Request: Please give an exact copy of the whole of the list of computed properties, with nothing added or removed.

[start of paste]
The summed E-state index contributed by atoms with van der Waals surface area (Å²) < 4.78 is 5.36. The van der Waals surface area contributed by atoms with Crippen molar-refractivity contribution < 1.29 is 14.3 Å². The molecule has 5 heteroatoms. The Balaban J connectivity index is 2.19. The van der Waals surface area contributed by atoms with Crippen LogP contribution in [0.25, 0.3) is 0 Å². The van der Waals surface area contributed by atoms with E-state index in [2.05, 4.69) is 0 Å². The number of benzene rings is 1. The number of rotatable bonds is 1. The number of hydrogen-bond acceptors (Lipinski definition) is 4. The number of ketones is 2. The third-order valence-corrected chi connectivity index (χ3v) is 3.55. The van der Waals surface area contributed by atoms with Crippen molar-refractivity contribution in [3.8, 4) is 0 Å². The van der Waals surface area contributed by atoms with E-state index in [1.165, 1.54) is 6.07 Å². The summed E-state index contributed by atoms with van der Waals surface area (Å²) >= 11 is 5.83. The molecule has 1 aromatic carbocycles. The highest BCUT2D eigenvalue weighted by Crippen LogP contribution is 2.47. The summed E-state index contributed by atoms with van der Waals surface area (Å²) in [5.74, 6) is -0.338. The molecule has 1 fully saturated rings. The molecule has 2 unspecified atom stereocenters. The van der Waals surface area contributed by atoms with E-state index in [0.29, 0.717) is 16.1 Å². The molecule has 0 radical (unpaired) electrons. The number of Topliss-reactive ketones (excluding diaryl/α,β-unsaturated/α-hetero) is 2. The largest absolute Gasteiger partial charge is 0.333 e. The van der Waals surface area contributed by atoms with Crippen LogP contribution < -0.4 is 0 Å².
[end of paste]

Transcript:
The summed E-state index contributed by atoms with van der Waals surface area (Å²) < 4.78 is 5.36. The van der Waals surface area contributed by atoms with Crippen molar-refractivity contribution < 1.29 is 14.3 Å². The molecule has 5 heteroatoms. The Balaban J connectivity index is 2.19. The van der Waals surface area contributed by atoms with Crippen LogP contribution in [0.25, 0.3) is 0 Å². The van der Waals surface area contributed by atoms with E-state index in [2.05, 4.69) is 0 Å². The number of benzene rings is 1. The number of rotatable bonds is 1. The number of hydrogen-bond acceptors (Lipinski definition) is 4. The number of ketones is 2. The third-order valence-corrected chi connectivity index (χ3v) is 3.55. The van der Waals surface area contributed by atoms with Crippen molar-refractivity contribution in [3.8, 4) is 0 Å². The van der Waals surface area contributed by atoms with E-state index in [1.165, 1.54) is 6.07 Å². The summed E-state index contributed by atoms with van der Waals surface area (Å²) >= 11 is 5.83. The molecule has 1 aromatic carbocycles. The highest BCUT2D eigenvalue weighted by Crippen LogP contribution is 2.47. The summed E-state index contributed by atoms with van der Waals surface area (Å²) in [5.74, 6) is -0.338. The molecule has 1 fully saturated rings. The molecule has 2 unspecified atom stereocenters. The van der Waals surface area contributed by atoms with E-state index in [0.29, 0.717) is 16.1 Å². The molecule has 0 radical (unpaired) electrons. The number of Topliss-reactive ketones (excluding diaryl/α,β-unsaturated/α-hetero) is 2. The largest absolute Gasteiger partial charge is 0.333 e. The van der Waals surface area contributed by atoms with Crippen LogP contribution < -0.4 is 0 Å².